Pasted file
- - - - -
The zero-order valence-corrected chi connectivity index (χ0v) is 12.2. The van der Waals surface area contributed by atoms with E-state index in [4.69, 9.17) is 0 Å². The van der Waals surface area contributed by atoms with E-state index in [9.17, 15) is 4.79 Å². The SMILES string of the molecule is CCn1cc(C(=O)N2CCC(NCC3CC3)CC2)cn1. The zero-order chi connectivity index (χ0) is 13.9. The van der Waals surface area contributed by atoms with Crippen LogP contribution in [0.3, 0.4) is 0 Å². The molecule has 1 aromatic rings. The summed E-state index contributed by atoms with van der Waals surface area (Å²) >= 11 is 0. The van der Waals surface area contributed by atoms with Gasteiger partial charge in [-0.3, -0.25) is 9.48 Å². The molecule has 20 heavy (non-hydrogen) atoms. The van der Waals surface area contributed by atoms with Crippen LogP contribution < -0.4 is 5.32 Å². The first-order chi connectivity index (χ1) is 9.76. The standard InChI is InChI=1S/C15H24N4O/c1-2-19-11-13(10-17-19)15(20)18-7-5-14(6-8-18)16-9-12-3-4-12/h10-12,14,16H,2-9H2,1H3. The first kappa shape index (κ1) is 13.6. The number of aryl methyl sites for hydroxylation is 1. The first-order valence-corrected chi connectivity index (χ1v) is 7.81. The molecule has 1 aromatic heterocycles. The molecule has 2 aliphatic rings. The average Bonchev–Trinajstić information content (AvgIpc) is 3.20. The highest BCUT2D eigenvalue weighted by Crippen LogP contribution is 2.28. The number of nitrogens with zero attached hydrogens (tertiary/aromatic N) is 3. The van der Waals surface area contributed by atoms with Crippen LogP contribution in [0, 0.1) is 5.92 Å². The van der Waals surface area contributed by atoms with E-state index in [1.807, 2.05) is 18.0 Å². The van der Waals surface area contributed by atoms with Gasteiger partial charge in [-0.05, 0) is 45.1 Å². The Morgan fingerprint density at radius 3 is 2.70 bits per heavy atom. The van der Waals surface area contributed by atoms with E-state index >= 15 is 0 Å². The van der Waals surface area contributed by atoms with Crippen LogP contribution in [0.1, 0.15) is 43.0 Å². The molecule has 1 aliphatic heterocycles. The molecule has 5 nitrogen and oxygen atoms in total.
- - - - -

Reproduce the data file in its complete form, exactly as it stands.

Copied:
The zero-order valence-corrected chi connectivity index (χ0v) is 12.2. The van der Waals surface area contributed by atoms with E-state index in [4.69, 9.17) is 0 Å². The van der Waals surface area contributed by atoms with E-state index in [9.17, 15) is 4.79 Å². The SMILES string of the molecule is CCn1cc(C(=O)N2CCC(NCC3CC3)CC2)cn1. The zero-order chi connectivity index (χ0) is 13.9. The van der Waals surface area contributed by atoms with Crippen LogP contribution in [0.3, 0.4) is 0 Å². The molecule has 1 aromatic rings. The summed E-state index contributed by atoms with van der Waals surface area (Å²) >= 11 is 0. The van der Waals surface area contributed by atoms with Gasteiger partial charge in [-0.3, -0.25) is 9.48 Å². The molecule has 20 heavy (non-hydrogen) atoms. The van der Waals surface area contributed by atoms with Crippen LogP contribution < -0.4 is 5.32 Å². The first-order chi connectivity index (χ1) is 9.76. The standard InChI is InChI=1S/C15H24N4O/c1-2-19-11-13(10-17-19)15(20)18-7-5-14(6-8-18)16-9-12-3-4-12/h10-12,14,16H,2-9H2,1H3. The first kappa shape index (κ1) is 13.6. The number of aryl methyl sites for hydroxylation is 1. The first-order valence-corrected chi connectivity index (χ1v) is 7.81. The molecule has 1 aromatic heterocycles. The molecule has 2 aliphatic rings. The average Bonchev–Trinajstić information content (AvgIpc) is 3.20. The highest BCUT2D eigenvalue weighted by Crippen LogP contribution is 2.28. The number of nitrogens with zero attached hydrogens (tertiary/aromatic N) is 3. The van der Waals surface area contributed by atoms with Crippen LogP contribution in [0, 0.1) is 5.92 Å². The van der Waals surface area contributed by atoms with E-state index in [1.807, 2.05) is 18.0 Å². The van der Waals surface area contributed by atoms with Gasteiger partial charge in [-0.05, 0) is 45.1 Å². The Morgan fingerprint density at radius 3 is 2.70 bits per heavy atom. The van der Waals surface area contributed by atoms with E-state index >= 15 is 0 Å². The van der Waals surface area contributed by atoms with Crippen LogP contribution in [0.1, 0.15) is 43.0 Å². The molecule has 1 aliphatic heterocycles. The molecule has 5 nitrogen and oxygen atoms in total.